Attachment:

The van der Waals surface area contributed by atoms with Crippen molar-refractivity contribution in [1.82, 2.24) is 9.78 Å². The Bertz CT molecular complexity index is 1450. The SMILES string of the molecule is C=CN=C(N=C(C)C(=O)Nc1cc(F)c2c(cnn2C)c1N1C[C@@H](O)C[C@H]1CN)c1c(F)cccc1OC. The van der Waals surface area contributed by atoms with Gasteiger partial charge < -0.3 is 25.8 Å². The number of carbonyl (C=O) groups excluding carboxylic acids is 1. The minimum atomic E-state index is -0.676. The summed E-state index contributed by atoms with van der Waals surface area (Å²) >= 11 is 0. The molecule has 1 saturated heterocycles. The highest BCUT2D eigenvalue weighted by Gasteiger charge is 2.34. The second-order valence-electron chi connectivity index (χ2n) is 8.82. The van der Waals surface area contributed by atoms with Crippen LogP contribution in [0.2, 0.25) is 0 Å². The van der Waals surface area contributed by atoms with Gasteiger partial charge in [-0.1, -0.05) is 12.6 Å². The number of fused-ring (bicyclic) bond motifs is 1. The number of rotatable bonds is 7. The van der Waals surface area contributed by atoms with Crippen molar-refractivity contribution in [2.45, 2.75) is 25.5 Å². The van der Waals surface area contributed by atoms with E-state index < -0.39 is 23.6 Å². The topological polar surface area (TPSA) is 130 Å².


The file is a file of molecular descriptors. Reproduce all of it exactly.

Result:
The van der Waals surface area contributed by atoms with Crippen molar-refractivity contribution in [1.82, 2.24) is 9.78 Å². The Bertz CT molecular complexity index is 1450. The SMILES string of the molecule is C=CN=C(N=C(C)C(=O)Nc1cc(F)c2c(cnn2C)c1N1C[C@@H](O)C[C@H]1CN)c1c(F)cccc1OC. The van der Waals surface area contributed by atoms with Gasteiger partial charge < -0.3 is 25.8 Å². The number of carbonyl (C=O) groups excluding carboxylic acids is 1. The minimum atomic E-state index is -0.676. The summed E-state index contributed by atoms with van der Waals surface area (Å²) >= 11 is 0. The molecule has 1 saturated heterocycles. The highest BCUT2D eigenvalue weighted by Gasteiger charge is 2.34. The second-order valence-electron chi connectivity index (χ2n) is 8.82. The van der Waals surface area contributed by atoms with Crippen LogP contribution in [0.2, 0.25) is 0 Å². The van der Waals surface area contributed by atoms with Gasteiger partial charge in [-0.1, -0.05) is 12.6 Å². The number of fused-ring (bicyclic) bond motifs is 1. The number of rotatable bonds is 7. The van der Waals surface area contributed by atoms with Crippen molar-refractivity contribution in [2.45, 2.75) is 25.5 Å². The van der Waals surface area contributed by atoms with E-state index < -0.39 is 23.6 Å². The topological polar surface area (TPSA) is 130 Å².